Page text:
Review: High Weirdness

I heard the author, Erik Davis, interviewed on Desert Oracle Radio and realized I’d want to read this if I ever saw a copy. The Los Angeles Public Library eventually acquired an electronic copy, and away we go.

Now the question becomes, “does anyone else need to read this?” That’s seems like a thornier proposition. High Weirdness is a scholarly look at some of the writings and experiences of the McKenna brothers, Robert Anton Wilson, and Phillip K. Dick. Davis is approaching these from a position somewhere between curious skeptic, literary critic, and biographer. To me it looks like he’s trying to explore the way these outsiders expressed themselves in the middle of turbulent lives. There’s a lot of mysticism, black humor, and recreational chemistry involved that leads the subjects of Weirdness to produce the kind of off kilter writing that seems to hint at a universe run by divinities with unknowable senses of humor. I’m consistently amazed by the sorts of belief systems people use to navigate the world and enjoy thinking too hard about trivialities, so I quite enjoyed this.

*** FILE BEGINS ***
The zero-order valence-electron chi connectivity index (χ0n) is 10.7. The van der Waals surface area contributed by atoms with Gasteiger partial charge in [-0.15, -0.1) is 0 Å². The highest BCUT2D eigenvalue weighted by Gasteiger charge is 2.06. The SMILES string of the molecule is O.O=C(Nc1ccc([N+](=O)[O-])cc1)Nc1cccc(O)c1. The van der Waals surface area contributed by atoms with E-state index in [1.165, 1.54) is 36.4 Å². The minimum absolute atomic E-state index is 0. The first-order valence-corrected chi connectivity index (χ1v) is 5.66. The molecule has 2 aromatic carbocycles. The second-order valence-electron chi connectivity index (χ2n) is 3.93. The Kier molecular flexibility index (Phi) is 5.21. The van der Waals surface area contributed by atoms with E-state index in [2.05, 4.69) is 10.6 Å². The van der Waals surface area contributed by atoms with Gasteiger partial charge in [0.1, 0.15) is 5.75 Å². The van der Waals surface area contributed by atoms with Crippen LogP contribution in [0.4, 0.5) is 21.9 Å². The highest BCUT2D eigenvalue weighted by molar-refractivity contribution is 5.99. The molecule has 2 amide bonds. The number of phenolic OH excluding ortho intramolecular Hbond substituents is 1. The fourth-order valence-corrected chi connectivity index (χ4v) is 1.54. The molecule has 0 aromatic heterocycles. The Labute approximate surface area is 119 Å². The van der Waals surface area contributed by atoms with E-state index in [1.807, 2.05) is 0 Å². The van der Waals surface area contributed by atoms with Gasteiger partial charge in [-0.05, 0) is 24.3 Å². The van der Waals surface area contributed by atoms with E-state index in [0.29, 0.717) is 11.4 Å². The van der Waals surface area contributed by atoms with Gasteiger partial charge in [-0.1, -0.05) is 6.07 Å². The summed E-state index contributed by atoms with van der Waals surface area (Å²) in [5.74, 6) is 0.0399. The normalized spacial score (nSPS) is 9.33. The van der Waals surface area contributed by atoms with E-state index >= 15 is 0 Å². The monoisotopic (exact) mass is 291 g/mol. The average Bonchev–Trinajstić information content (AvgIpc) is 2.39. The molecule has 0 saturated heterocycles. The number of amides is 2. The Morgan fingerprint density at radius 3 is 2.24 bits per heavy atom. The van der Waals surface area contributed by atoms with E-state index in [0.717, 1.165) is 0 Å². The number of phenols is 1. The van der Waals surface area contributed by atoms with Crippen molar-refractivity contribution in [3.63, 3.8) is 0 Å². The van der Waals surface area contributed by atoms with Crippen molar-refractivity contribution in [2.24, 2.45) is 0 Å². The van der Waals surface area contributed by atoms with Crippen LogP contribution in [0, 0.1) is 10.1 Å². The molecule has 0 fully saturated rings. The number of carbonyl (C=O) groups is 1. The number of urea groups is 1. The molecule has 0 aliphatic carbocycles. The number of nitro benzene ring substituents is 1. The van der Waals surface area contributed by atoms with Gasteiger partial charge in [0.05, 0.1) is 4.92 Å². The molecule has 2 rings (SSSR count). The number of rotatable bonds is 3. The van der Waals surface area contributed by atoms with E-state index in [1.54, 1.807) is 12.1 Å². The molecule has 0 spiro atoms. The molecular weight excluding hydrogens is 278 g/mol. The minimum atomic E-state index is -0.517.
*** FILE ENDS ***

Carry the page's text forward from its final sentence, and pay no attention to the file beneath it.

But back to the question of anyone else enjoying it. If you’d plow through a well-footnoted tome and get a chuckle out of discovering that the author cited work that seems to constrain the founding of Discordianism to one of two bowling alleys in Whittier, I’d have a look at this. That’s a small set of people.

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